In graph theory, a bridge is an edge whose removal leads to the disconnection of the network. It is usually found in undirected graphs and can also be viewed within the context of disconnected undirected graphs. In these disconnected undirected graphs, removing a bridge leads to a further separation of the subgraphs. Let’s explore some examples below.

**Bridge in an undirected connected graph:**

The below graph is undirected but it is connected. There are 9 nodes and 10 edges in this graph. You can determine that one edge is in red and the rest are in grey/black. The edge in red is the bridge and removal will lead to a disconnection of node [L] from the rest of the graph. Assuming all of these nodes were train stations and the edges are London tube lines. A rail track maintenance work, shortage of control room staff or a broken train on the track are some of the reasons that can cause a train line that connects node [H] to node[L] to become disconnected or temporarily removed from the train network or graph. When this occurs, people living close to the station [L] will become stranded or short of transportation options. This is a connected graph because the disconnected unit is not a sub-graph on its own but a single node stranded and possibly struggling in the network.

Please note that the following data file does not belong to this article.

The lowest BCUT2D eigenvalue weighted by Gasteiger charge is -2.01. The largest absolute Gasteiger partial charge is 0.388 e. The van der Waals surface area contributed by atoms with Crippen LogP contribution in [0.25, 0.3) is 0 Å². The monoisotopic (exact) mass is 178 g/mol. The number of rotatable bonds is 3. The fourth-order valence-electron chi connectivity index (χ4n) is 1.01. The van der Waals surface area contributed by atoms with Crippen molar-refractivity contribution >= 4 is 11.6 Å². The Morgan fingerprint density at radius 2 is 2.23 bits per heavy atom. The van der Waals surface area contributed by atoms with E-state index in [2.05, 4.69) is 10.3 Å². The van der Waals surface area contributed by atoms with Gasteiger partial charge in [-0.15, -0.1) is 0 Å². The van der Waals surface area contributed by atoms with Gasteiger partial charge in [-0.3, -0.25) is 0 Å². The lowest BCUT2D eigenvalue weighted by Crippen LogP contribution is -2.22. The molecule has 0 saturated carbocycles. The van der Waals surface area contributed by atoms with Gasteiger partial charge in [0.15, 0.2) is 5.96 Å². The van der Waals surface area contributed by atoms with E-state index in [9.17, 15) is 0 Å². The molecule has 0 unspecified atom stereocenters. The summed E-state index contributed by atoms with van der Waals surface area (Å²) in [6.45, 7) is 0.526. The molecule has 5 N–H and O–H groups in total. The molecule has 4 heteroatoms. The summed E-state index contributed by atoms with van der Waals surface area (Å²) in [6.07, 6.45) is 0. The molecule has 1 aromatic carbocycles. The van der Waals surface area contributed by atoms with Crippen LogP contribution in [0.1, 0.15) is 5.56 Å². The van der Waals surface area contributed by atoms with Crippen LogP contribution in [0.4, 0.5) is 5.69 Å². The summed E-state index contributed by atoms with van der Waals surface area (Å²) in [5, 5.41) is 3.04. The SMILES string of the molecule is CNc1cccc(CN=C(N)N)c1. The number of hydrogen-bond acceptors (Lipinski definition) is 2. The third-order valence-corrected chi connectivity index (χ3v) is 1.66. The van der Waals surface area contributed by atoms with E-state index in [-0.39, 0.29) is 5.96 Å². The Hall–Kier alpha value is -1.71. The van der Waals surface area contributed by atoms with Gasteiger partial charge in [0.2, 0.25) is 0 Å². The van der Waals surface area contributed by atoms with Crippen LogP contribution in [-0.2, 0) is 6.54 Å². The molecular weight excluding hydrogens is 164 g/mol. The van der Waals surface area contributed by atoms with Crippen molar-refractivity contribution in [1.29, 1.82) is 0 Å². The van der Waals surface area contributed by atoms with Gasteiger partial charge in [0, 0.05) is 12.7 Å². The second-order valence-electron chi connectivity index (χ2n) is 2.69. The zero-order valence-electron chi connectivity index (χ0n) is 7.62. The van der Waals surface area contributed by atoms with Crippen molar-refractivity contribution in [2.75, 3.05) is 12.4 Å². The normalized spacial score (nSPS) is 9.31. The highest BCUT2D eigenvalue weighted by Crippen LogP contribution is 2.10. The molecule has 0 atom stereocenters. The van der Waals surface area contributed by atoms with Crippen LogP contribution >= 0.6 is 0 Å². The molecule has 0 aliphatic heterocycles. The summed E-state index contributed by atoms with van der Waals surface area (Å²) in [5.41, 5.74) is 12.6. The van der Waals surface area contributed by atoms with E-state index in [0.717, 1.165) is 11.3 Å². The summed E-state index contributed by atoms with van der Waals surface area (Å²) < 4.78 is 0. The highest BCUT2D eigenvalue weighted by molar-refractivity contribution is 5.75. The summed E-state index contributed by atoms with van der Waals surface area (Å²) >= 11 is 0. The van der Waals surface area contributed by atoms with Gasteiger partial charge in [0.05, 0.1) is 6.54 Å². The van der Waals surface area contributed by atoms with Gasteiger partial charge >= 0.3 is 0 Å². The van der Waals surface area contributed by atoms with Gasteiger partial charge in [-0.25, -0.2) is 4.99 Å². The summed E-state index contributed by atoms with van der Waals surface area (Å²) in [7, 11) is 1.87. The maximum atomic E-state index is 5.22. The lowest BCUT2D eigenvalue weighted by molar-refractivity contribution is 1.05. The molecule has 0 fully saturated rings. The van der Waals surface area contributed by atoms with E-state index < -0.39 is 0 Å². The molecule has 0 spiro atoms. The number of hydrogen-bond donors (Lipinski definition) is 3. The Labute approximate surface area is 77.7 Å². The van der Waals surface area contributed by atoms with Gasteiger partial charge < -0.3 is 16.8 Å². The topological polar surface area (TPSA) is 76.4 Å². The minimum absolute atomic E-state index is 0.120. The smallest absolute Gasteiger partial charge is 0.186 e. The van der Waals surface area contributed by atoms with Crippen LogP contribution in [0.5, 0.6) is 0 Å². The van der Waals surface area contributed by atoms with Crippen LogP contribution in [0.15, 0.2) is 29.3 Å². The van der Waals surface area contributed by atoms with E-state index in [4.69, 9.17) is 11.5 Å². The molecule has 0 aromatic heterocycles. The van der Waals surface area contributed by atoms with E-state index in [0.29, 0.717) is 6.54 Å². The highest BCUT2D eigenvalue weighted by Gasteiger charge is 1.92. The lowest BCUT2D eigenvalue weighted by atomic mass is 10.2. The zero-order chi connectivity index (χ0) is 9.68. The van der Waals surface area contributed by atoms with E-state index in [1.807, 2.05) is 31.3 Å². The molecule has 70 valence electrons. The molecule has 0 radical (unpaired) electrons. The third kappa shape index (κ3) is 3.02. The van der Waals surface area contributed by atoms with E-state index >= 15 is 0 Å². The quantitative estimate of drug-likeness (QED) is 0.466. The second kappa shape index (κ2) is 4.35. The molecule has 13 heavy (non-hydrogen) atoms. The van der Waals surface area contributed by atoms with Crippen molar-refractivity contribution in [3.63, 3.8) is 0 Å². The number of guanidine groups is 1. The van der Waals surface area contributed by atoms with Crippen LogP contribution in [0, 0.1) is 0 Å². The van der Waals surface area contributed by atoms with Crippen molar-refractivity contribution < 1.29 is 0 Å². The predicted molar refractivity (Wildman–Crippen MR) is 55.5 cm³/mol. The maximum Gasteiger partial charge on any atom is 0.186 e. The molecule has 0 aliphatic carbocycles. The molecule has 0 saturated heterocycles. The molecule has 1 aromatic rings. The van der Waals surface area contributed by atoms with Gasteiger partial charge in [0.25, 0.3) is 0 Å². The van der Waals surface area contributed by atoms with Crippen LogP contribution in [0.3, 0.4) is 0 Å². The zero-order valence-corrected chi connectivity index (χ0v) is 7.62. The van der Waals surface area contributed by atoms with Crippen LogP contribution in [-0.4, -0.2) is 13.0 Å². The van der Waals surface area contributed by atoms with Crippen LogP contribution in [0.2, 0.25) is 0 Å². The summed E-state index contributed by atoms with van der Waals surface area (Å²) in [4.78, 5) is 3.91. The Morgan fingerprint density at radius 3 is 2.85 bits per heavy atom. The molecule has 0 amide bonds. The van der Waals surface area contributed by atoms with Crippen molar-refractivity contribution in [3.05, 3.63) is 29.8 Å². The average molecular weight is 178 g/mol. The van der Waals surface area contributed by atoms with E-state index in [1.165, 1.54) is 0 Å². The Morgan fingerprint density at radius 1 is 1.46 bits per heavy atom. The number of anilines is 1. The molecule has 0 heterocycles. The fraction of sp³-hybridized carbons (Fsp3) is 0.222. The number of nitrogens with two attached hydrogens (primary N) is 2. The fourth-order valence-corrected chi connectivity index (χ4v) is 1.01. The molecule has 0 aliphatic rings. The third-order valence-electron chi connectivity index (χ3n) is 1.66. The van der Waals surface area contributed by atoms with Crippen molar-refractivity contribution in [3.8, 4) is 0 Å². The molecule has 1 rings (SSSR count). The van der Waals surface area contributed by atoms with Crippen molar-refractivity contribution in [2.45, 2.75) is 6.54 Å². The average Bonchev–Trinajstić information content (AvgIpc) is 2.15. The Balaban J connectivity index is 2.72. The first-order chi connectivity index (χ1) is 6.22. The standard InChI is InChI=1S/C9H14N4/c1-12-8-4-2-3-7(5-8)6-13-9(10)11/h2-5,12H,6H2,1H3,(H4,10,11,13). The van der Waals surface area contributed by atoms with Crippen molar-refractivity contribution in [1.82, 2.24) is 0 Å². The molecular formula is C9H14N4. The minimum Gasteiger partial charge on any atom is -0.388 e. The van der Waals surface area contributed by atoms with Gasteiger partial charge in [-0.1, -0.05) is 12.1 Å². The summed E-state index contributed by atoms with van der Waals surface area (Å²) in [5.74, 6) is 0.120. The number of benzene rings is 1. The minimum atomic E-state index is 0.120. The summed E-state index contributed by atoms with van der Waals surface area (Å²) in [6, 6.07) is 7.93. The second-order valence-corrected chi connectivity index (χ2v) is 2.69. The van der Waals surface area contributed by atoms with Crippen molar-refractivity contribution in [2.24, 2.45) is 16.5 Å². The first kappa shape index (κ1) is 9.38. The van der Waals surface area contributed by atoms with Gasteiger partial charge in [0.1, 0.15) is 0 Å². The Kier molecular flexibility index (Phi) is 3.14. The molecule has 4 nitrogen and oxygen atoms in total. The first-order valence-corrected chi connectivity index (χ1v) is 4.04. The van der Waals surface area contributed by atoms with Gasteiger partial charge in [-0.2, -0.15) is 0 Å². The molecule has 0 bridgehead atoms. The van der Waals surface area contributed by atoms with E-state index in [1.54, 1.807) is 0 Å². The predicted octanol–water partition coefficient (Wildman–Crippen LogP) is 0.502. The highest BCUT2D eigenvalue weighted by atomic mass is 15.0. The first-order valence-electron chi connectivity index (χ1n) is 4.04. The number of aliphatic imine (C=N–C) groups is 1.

Continue reading